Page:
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st: RE: tempfile & scope


From   "Nick Cox" <n.j.cox@durham.ac.uk>
To   <statalist@hsphsun2.harvard.edu>
Subject   st: RE: tempfile & scope
Date   Thu, 25 Sep 2003 10:15:42 +0100

Danielle H. Ferry
> 
> Suppose I want to create 2 temporary datasets inside a 
> -forval- loop, with
> names indexed by the loop number (i.e., `results0', 
> `results1'). Once I get
> outside the loop, I want to append them using -dsconcat-, 
> but since I
> defined them inside the loop, they no longer exist.
> 
> A more concrete example:
> 
> forval k = 0(1)1 {
> 
>     tempname memhold
>     tempfile results
> 
>     postfile `memhold' var1 var2 var3 using `results'`k', replace
> 
>     forval y = 1998(1)2002 {
>         ...
> 
>         post `memhold' (`x') (`y') (`z')
>     }
> 
>     postclose `memhold'
> }
> 
> dsconcat `results0' `results1'
> 

This issue arises from a misunderstanding 
of how local macros are defined. 

If I go 

. tempfile results 

Stata opens up a file for writing. In my 
case if I have a look I find that's a file 
in an appropriate directory with a name like 

ST_05000001.tmp

Your name will differ, but it will be of 
similar form, I imagine, modulo any style 
difference dependent on platform. That is, the local 
macro -results- will contain something like

<path leading to>/ST_05000001.tmp 

Now suppose I have local macro -k- 
and I refer to 

`results'`k' 

and -k- is variously (to follow your example) 
0 and 1. 

Stata will read this as variously 

<path leading to>/ST_05000001.tmp0

and  

<path leading to>/ST_05000001.tmp1

which happen to be legal filenames 
as far as my platform is concerned, 
so I imagine there will be no problem 
yet as far as Stata is concerned.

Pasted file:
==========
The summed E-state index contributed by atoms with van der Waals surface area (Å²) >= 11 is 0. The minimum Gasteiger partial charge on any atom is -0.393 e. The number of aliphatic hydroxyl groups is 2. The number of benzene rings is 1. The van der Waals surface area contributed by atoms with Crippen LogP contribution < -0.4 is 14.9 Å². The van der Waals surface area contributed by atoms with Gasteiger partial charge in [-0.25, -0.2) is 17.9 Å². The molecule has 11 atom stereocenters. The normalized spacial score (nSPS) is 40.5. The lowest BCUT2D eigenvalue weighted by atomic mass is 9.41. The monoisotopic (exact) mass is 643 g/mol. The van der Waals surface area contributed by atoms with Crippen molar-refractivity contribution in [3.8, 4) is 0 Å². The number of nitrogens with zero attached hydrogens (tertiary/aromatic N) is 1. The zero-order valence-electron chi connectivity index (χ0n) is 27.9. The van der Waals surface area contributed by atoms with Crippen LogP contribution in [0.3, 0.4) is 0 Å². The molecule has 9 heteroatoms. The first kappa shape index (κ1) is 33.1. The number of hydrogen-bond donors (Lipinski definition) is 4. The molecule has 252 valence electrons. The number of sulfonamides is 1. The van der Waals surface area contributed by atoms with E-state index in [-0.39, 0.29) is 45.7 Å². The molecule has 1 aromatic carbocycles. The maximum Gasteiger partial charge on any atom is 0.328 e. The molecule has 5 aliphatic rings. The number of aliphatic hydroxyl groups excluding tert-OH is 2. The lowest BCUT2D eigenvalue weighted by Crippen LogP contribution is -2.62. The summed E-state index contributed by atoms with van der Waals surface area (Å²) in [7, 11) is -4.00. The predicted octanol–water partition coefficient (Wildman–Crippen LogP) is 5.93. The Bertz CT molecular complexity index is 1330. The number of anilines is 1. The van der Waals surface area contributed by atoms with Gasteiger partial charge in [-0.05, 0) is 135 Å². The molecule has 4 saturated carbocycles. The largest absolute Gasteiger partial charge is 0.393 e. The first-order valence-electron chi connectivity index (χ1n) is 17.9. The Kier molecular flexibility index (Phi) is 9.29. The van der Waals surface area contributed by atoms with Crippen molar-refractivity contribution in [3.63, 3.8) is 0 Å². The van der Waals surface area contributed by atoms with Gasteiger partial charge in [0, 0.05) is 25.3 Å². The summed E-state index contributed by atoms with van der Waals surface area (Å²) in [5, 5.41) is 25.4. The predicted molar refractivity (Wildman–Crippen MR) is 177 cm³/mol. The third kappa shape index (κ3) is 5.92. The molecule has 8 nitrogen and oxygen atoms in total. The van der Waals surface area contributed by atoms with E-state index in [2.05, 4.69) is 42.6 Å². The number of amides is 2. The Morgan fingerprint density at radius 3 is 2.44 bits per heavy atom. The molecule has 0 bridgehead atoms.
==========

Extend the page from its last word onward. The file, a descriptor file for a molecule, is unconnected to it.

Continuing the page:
(N.B. this is a guess.) 

Later you refer to local macros 
`results0', `results1'. However,  
you never defined these macros, 
so they are interpreted as empty;  
and I imagine that -dsconcat- complains 
at some point, given it is, from 
its point of view, supplied with no 
information. 

To put the matter another way, forget 
about filenames: the fallacy here 
is presuming that 

`a'`b' 

is the same as 

`a`b'' 

It could be the same in practice, 
but in principle these are quite different
things. Indeed, `a' and `b' could both 
exist, yet `a`b'' could not exist at 
all. 

1. `a'`b' 
=========

`a'`b' is interpreted this way. Stata sees 
`a', substitutes the contents of local macro 
-a- (meaning, nothing if that does not 
exist); similarly with `b'. The result 
is concatenation of the contents of two 
macros, treated as strings. 

2. `a`b'' 
=========

`a`b'' is interpreted this way. Stata sees 
nested macro names, so works from the 
inside outwards, just as with parentheses 
in elementary mathematics. Again the 
same principle applies: if one or both 
of the macro names don't exist, then 
the result will be an empty string. 

After all that explanation, a fix is relatively easy, 
although I haven't tested this: 

forval k = 0/1 {
     tempname memhold
     tempfile results`k' 
     postfile `memhold' var1 var2 var3 using `results`k'', replace
     forval y = 1998(1)2002 {
          ...
 
         post `memhold' (`x') (`y') (`z')
     }
     postclose `memhold'
}
dsconcat `results0' `results1'

However that generalises awkwardly. Suppose you wanted 
to do this for 42 values: 

forval k = 0/41 {
     tempname memhold
     tempfile new
     local files `"`files'"`new'" "'  
     postfile `memhold' var1 var2 var3 using `new', replace
     forval y = 1998(1)2002 {
          ...
 
         post `memhold' (`x') (`y') (`z')
     }
     postclose `memhold'
}
dsconcat `files'

Be clear what is happening here. As Stata goes 
round the loop, every time it meets 

	tempfile new 

It opens a _new_ file with a new _real_ name. 
That is, the meaning of the local macro -new- 
changes. So, depending on what else is going, 
it might well be, in succession, 

<path leading to>/ST_05000001.tmp 
<path leading to>/ST_05000002.tmp 
<path leading to>/ST_05000003.tmp 

and so forth. All this is no problem, 
as long as you keep a list of the files, 
adding the names as they are created. 

Nick 
n.j.cox@durham.ac.uk 

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